In Picard a familiar character asserts to Soji that

The Romulans on the artifact are the only Romulans ever assimilated by the Borg.

How is that possible? In TNG, Data says

The Borg activity in J-25 is identical to "what happened" to the Romulan outposts along the Neutral Zone. It is strongly implied that the Borg have had a hand in assimilating some Romulans. This question seems to affirm.

I'd buy the idea that this is a well-kept Tal-Shiar secret, except

Hugh is the one who makes the claim about the Romulans, and I'd think he would know if more Romulans had previously been assimilated or not.

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    all that is said of what happened to the outposts in both "The Neutral Zone" and "Q Who" is that all the machine elements were 'scooped' off the planets. There's no mention of what happened to the personell or talk of assimilation (of course...assimilation didn't exist out of universe yet)
    – NKCampbell
    Mar 9, 2020 at 14:13
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    Maybe the assimilated Romulans on the artefact were taken from the edge of the Neutral Zone. I don’t think there’s been any discussion in Picard of where the artefact came from, or how long the Romulans had been assimilated. Mar 9, 2020 at 15:54

2 Answers 2


It's unclear what really happened in the Neutral Zone, and if the Borg actually assimilated anyone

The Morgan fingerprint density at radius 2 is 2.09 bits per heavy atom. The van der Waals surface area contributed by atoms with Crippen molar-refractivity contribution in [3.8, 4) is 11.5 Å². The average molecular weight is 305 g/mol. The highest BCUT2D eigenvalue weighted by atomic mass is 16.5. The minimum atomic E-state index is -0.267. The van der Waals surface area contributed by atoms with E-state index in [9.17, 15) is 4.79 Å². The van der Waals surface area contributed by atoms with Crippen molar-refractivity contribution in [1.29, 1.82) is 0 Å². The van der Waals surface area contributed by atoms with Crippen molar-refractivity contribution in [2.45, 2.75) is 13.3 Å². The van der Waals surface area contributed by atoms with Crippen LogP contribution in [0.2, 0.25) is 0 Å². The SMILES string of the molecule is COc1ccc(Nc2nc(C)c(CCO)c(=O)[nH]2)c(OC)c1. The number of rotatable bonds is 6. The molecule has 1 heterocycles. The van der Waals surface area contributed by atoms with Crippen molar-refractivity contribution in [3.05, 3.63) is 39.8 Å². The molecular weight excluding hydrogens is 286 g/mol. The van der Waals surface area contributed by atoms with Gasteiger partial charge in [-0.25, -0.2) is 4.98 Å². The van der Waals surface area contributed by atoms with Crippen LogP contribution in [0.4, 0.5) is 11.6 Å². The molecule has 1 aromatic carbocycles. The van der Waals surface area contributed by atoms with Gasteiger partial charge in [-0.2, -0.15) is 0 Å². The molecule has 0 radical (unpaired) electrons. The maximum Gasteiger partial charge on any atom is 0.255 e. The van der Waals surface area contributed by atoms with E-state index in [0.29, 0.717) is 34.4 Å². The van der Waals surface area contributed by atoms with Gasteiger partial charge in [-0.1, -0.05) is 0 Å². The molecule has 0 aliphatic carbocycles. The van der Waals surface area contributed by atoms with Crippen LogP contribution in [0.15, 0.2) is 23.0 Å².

It might be a plot hole, but there really is no sufficient information on what happened. This is what we know:

The outposts weren't simply destroyed, they where "scooped off the planet", which is something we haven't seen on screen yet:

DATA: Captain, there is nothing left of Outpost Delta Zero Five.
LAFORGE: Must have been one hell of an explosion.
DATA: Sensors indicate no evidence of conventional attack.
PICARD: Can you determine what happened?
WORF: The outpost was not just destroyed, it's as though some great force just scooped it off the face of the planet.

(TNG: The Neutral Zone)

It's noteworthy here that this seems to have happened to multiple outposts without any sign of a "conventional attack".

We also know that these outposts have not been unmanned:

RIKER: Captain, I recommend we transfer all power to phasers, and arm the photon torpedoes.
PICARD: Wait. If that is a Romulan ship, they will read our intent. It'll force them into taking a similar posture. We don't want to engage in battle.
RIKER: Captain, this is sufficient evidence. Outposts have been destroyed. Countless lives have been lost.

(TNG: The Neutral Zone)

This is what happened on the Federation outposts. But it seems that this is exactly what happened with the Romulan outposts:

PICARD: It might be viewed as an act of aggression.
THEI: If our intent were aggression, you would not be here now.
TEBOK: If we go to war, let us be sure it is for the right reason. We are here because our outposts, which border the Neutral Zone, were also attacked.
THEI: Destroyed in the exact same manner as your own.

(TNG: The Neutral Zone)

This seems to be something in the standard repartoire of the Borg, even we don't see it on-screen, as indicated in "Q-Who":

WORF: Captain, the sixth planet in the system is Class M.
DATA: There is a system of roads on this planet, which indicates a highly industrialised civilisation. But where there should be cities there are only great rips in the surface.